scholarship and research

When Brad Ray was 22 years old, he was with a relative who appeared to be very ill. The man was hiccupping, gasping for air, yet completely unresponsive. “We picked him up, dropped him, and he had zero response,” Ray recalls. “So we looked in his pockets and found little pouches of powder. I called 911.”

Emergency medical personnel arrived and recognized the powder as heroin and the illness as an overdose. “We had no idea he used heroin,” Ray says. An EMS worker injected the man with naloxone, and saved his life.

“He literally came back to life, and from that moment on, I realized there was an antidote for heroin overdose,” says Ray, an assistant professor in criminal justice at SPEA IUPUI. And that set the course for research that is changing Indiana policies statewide and contributing to a national conversation about treating opioid overdose.

While he was in graduate school at DePaul University, Ray volunteered at a needle exchange. “It really changed my perception,” Ray says. He began to view opioid use as a public health problem and adopted a harm-reduction philosophy. “You can’t stop drug use,” he says. “So let’s heroin is one in a class of drugs called opiates, which includes commonly prescribed pain medications like hydrocodone and oxycodone. Naloxone works on opiates including heroin, and can save not just heroin users, but anyone who might abuse painkillers or accidentally take too many.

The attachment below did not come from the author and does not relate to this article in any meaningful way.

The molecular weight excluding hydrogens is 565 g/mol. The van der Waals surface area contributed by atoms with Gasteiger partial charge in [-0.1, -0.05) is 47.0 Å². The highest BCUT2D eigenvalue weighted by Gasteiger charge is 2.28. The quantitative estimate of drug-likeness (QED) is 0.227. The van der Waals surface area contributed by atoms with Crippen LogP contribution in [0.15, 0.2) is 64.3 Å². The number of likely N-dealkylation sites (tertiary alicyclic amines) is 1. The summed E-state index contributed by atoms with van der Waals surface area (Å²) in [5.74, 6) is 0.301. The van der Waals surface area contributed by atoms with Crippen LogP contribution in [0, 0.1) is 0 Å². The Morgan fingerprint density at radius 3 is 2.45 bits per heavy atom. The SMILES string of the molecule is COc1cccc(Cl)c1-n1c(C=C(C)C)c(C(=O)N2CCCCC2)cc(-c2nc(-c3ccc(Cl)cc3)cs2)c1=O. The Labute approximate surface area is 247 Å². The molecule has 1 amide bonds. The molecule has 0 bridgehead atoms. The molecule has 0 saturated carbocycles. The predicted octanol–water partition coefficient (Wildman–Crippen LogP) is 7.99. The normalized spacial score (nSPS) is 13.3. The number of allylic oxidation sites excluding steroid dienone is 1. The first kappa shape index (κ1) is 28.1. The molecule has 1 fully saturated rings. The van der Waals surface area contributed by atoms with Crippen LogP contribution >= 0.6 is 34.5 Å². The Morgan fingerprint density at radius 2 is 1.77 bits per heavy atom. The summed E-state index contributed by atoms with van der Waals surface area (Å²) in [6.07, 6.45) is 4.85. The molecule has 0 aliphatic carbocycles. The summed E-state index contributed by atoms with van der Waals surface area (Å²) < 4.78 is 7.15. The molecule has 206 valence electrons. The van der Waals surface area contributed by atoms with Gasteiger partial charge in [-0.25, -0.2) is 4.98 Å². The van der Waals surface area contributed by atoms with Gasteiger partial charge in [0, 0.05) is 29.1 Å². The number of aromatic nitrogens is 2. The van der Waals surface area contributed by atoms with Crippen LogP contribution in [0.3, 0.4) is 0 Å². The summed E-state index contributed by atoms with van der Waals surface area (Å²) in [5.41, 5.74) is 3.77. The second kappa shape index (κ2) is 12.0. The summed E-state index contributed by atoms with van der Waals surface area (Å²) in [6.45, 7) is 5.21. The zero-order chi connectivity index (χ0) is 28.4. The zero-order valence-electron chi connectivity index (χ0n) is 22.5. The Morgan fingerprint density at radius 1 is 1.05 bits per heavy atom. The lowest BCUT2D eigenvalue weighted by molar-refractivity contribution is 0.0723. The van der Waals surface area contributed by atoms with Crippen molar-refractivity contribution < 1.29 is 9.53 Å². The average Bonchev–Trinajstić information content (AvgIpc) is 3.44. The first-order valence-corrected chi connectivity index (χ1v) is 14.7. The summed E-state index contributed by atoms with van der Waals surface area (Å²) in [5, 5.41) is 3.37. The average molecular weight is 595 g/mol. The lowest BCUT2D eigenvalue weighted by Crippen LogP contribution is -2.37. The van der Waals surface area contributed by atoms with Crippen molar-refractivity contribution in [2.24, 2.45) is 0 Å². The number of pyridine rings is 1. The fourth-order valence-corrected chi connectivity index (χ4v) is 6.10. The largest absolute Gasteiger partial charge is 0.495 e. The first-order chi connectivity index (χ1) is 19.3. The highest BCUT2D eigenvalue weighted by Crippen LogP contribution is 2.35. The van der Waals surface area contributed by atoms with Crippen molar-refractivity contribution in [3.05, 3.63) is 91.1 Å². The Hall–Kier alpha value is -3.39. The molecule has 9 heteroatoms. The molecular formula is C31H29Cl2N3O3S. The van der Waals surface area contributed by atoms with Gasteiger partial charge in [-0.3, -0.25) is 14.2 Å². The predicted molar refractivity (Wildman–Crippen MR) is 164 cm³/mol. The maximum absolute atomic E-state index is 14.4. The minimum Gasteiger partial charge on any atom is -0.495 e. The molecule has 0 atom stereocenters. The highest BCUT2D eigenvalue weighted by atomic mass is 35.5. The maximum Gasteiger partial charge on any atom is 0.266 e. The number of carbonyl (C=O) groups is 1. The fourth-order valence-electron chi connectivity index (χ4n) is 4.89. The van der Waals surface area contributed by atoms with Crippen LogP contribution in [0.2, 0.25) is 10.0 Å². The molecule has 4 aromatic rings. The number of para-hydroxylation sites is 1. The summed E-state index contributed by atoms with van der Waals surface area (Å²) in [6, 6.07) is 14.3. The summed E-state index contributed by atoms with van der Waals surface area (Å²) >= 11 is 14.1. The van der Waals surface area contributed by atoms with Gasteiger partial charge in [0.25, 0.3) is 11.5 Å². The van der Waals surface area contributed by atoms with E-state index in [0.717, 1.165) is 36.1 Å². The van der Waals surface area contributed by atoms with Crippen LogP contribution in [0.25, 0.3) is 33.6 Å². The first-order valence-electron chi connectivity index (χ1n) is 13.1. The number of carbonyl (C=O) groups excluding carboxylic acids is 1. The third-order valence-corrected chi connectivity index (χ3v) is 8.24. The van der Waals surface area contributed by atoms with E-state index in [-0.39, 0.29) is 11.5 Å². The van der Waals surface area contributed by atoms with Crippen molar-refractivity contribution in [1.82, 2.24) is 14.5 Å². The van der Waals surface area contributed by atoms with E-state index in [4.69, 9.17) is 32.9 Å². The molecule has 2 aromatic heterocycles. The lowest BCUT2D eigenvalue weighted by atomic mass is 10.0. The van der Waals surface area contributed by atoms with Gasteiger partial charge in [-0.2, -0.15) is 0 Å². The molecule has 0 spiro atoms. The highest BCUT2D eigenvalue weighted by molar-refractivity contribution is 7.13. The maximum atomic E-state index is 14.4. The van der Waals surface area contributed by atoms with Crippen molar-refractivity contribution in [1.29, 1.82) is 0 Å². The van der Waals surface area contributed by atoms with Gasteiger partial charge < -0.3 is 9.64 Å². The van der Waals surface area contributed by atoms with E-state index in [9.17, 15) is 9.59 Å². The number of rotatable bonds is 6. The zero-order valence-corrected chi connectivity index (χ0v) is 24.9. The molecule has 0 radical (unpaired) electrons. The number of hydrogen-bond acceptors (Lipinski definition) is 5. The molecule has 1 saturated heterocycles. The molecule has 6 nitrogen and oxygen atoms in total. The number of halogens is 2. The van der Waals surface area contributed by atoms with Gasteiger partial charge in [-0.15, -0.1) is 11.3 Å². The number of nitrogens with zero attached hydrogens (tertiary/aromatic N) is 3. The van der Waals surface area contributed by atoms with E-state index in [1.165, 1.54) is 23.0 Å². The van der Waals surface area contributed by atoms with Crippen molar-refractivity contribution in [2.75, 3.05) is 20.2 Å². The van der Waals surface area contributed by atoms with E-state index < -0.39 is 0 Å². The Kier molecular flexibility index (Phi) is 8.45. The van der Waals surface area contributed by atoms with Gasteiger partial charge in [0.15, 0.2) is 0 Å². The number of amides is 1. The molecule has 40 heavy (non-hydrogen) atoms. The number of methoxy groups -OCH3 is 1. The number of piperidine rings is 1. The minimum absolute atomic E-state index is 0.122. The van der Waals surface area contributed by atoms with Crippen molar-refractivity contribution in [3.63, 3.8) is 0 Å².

While completing his Ph.D. work in sociology and anthropology from North Carolina State University, Ray became interested in the connection between substance use and mental illness and how these often intersect with the criminal justice system. “About 70 percent of people arrested have symptoms of mental illness, and of those, about 75 percent also have a co-occurring substance abuse disorder,” he says.

“Ultimately what we need is a standing order provision in Indiana so that family members and potential bystanders have access to naloxone and can use it when necessary. We need policies in place so that people can get naloxone and use it for a loved one.”

—Brad Ray

Brad Ray sits in a classroom with a police man behind him.